Thursday, October 7, 2010

Tokiwa-sou Playback, Part 3

The Fujiko Fujio section requires a bit of explanation. Hiroshi Fujimoto and Abiko (AKA: Abi-chan) Motou were friends that teamed up to work under the pen name "Fujiko Fujio". They eventually went their separate ways in 1987, with Hiroshi working under the name Fujiko (F) Fujio (FFF), and Abi using Fujiko (A) Fujio (FAF). FFF was the taller, thinner of the two, constantly wearing a beret and smoking a pipe. FAF was shorter, stockier, and always wearing sunglasses. FFF is best known for creating "Doraemon", while FAF reached lesser fame with "Smiling Salesman". I'd reviewed FAF's "Black Humor" a while ago.

In the 16-page Tokiwa Monogatari chapter, Hiroshi and Abi both arrive at Tokiwa on Oct. 30, 1954, and are taken to their room by Terada. The story is punctuated by recreations of photos that Abi and Hiroshi had taken at the time. They notice a hole in one door, supposedly made when Tezuka kicked it in anger at an editor. They're happy having a bigger room to work in, but the extra space scares them and they move their desks so they can have their backs against the wall. They meet Tezuka, who wants to go out to watch a movie with them, but an editor sleeping on the bed nearby wakes up and asks where the finished manga is. At one point, they're pulling an all-nighter, and they stick each other in the face with their pens if they fall asleep. On Sept. 2, 1955, Shinichi Suzuki arrives and they have a small welcoming party with Terada. At the end, Shinichi wraps himself up in a futon in an imitation of an Arabian dome tower (at this time, FAF is 21, Shinichi is 21 and Terada is 23.) On May 4, 1956, an 18-year-old Ishinomori and a 21-year-old Akatsuka are pictured drawing in their room. Ishinomori wants to use 3 panels on a B6-sized sheet of paper to have a spaceship fly in on the page in CinemaScope form. The editors turn the idea down as taking up too much of the page in only 3 panels, so Ishinomori fixes it by drawing more panel lines over the existing artwork. A little later, FAF and Ishinomori are in the kitchen washing up, when Shoutaro mentions that he's going to Ueno station to pick up his older sister who's coming to visit from the countryside. FAF imagines a female version of the grumpy Shoutaro, and is stunned to find that the woman is beautiful. The story ends with Terada getting a new camera and insisting on shooting up the roll with group photos, making everyone really impatient to get on with eating dinner.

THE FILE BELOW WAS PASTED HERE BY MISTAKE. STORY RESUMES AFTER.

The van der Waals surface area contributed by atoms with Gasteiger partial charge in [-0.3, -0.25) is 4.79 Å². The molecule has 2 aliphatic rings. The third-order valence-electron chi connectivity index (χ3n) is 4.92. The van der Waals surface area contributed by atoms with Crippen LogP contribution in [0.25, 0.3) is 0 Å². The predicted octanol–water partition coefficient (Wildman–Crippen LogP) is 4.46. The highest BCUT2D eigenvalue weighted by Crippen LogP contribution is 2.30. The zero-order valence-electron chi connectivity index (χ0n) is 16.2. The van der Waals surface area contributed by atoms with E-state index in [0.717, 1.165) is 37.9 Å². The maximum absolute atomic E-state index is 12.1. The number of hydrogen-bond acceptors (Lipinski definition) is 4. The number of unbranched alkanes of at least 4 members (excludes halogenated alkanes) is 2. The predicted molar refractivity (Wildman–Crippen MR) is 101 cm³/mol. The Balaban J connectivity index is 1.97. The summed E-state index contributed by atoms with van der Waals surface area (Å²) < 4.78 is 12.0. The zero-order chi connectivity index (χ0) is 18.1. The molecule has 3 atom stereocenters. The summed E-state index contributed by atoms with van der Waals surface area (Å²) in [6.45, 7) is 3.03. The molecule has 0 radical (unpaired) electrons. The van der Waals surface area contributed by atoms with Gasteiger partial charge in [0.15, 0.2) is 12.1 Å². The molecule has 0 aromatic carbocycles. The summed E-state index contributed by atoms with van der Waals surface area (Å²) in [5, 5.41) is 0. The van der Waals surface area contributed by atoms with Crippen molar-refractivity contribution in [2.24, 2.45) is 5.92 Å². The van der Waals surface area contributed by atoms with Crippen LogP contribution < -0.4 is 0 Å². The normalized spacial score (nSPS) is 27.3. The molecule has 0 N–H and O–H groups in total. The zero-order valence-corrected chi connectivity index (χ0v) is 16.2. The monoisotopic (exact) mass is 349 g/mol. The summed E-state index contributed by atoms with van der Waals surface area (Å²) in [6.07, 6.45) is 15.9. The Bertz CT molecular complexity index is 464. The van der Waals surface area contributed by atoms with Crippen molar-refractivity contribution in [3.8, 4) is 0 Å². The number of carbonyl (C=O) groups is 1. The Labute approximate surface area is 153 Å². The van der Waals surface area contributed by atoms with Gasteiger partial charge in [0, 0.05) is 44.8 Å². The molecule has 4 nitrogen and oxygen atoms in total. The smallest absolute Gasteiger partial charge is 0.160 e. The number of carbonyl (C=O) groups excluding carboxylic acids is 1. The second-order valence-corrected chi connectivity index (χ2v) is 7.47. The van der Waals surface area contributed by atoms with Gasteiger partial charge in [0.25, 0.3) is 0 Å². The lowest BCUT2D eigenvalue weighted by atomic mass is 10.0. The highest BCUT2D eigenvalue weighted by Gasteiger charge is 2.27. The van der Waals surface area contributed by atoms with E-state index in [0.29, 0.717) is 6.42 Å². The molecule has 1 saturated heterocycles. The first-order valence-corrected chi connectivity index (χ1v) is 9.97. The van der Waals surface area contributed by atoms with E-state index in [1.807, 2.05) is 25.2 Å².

The first Fujiko Fujio story is a 4-page short about a Japanese boy visiting Rome, and discovering a hidden underground library with the help of some local kids. This is followed by an 8-pager called "Sabaku no Kiba" (Desert Fang), about a young boy caught up in the tank warfare in Africa in WW II. The boy is injured and brought to a German camp. He runs afoul of a German General and is executed. The last section is "Sports no Aki" (Fall Sports", 3 pages of 4-panel gags parodying school sports (volley ball becomes ballet ball, football incorporates chestnut thorns, and the pitcher in a ball game is actually secretly eating a baked sweet potato). Then there's a two-page article reminiscing about the manor, and the first half of a 1-page timeline for the building and the various artists.

Eiko Mizuno is the only notable female artist to have spent time at Tokiwa. Born in Yamaguchi prefecture in 1939, she debuted in Shojo Club with "Red-Maned Pony" at age 13. In 1958, at age 17, she traveled to Tokyo to work in Tokiwa Manor for 4 months as part of a 3-person team project called U-MIA, along with Ishinomori and Akatsuka, funded by Kodansha. The group's name came from the initials of the three members, plus "U" (you). She went on to create manga including "Hoshi no Tategoto" (Star Harp) and "Fire". I reviewed one volume of her "Konnichiwa Sensei" series.

In her 8-page Tokiwa-Sou Monogatari chapter, Eiko writes about arriving at the manor and being introduced by her editor, Akira Maruyama, to Akatsuka and Ishinomori. They're surprised to find that this tomboy is actually female. She also meets Ishinomori's beautiful sister and Akatsuka's mother. They work on a few titles, and eventually Eiko is introduced to a nasty side of the manor - bedbugs, cockroaches and beetles (Akatsuka is disappointed that none of them scare her). At the beginning of the summer, Ishinomori's sister becomes sick and suddenly dies, which halts manga production for a while. Later, Eiko hears some Paul Anka music coming out of one of the rooms, and this starts her off on a record buying spree. She finally returns to Yamaguchi prefecture after only 4 months, but she remembers her time at the manor for the rest of her life.